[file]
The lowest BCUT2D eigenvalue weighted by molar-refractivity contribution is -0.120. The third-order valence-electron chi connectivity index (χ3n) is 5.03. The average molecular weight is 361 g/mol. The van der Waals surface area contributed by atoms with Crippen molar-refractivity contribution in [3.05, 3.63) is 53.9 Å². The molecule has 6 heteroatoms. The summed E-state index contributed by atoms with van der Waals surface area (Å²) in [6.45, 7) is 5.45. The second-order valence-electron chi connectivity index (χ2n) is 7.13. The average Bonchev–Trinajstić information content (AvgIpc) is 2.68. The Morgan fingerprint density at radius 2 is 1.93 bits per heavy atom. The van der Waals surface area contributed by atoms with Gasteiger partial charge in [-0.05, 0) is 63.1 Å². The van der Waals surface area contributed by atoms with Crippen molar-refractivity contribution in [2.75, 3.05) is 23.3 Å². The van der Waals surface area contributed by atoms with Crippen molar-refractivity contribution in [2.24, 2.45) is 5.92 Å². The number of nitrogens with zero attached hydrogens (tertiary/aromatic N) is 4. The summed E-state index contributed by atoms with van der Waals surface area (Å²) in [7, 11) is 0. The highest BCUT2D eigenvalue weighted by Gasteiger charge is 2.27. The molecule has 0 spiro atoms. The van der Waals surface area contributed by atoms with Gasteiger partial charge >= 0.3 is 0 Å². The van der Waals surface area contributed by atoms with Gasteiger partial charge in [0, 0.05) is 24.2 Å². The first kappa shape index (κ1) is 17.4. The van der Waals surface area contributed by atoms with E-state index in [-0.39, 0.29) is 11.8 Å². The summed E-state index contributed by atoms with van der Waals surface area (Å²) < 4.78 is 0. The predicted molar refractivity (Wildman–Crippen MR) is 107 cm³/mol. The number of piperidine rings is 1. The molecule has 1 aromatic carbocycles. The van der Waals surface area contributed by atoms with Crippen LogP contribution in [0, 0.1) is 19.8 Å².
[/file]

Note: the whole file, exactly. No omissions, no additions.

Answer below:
The lowest BCUT2D eigenvalue weighted by molar-refractivity contribution is -0.120. The third-order valence-electron chi connectivity index (χ3n) is 5.03. The average molecular weight is 361 g/mol. The van der Waals surface area contributed by atoms with Crippen molar-refractivity contribution in [3.05, 3.63) is 53.9 Å². The molecule has 6 heteroatoms. The summed E-state index contributed by atoms with van der Waals surface area (Å²) in [6.45, 7) is 5.45. The second-order valence-electron chi connectivity index (χ2n) is 7.13. The average Bonchev–Trinajstić information content (AvgIpc) is 2.68. The Morgan fingerprint density at radius 2 is 1.93 bits per heavy atom. The van der Waals surface area contributed by atoms with Gasteiger partial charge in [-0.05, 0) is 63.1 Å². The van der Waals surface area contributed by atoms with Crippen molar-refractivity contribution in [2.75, 3.05) is 23.3 Å². The van der Waals surface area contributed by atoms with Crippen molar-refractivity contribution in [2.24, 2.45) is 5.92 Å². The number of nitrogens with zero attached hydrogens (tertiary/aromatic N) is 4. The summed E-state index contributed by atoms with van der Waals surface area (Å²) in [7, 11) is 0. The highest BCUT2D eigenvalue weighted by Gasteiger charge is 2.27. The molecule has 0 spiro atoms. The van der Waals surface area contributed by atoms with Gasteiger partial charge >= 0.3 is 0 Å². The van der Waals surface area contributed by atoms with Gasteiger partial charge in [0, 0.05) is 24.2 Å². The first kappa shape index (κ1) is 17.4. The van der Waals surface area contributed by atoms with E-state index in [-0.39, 0.29) is 11.8 Å². The summed E-state index contributed by atoms with van der Waals surface area (Å²) < 4.78 is 0. The predicted molar refractivity (Wildman–Crippen MR) is 107 cm³/mol. The number of piperidine rings is 1. The molecule has 1 aromatic carbocycles. The van der Waals surface area contributed by atoms with Crippen LogP contribution in [0, 0.1) is 19.8 Å².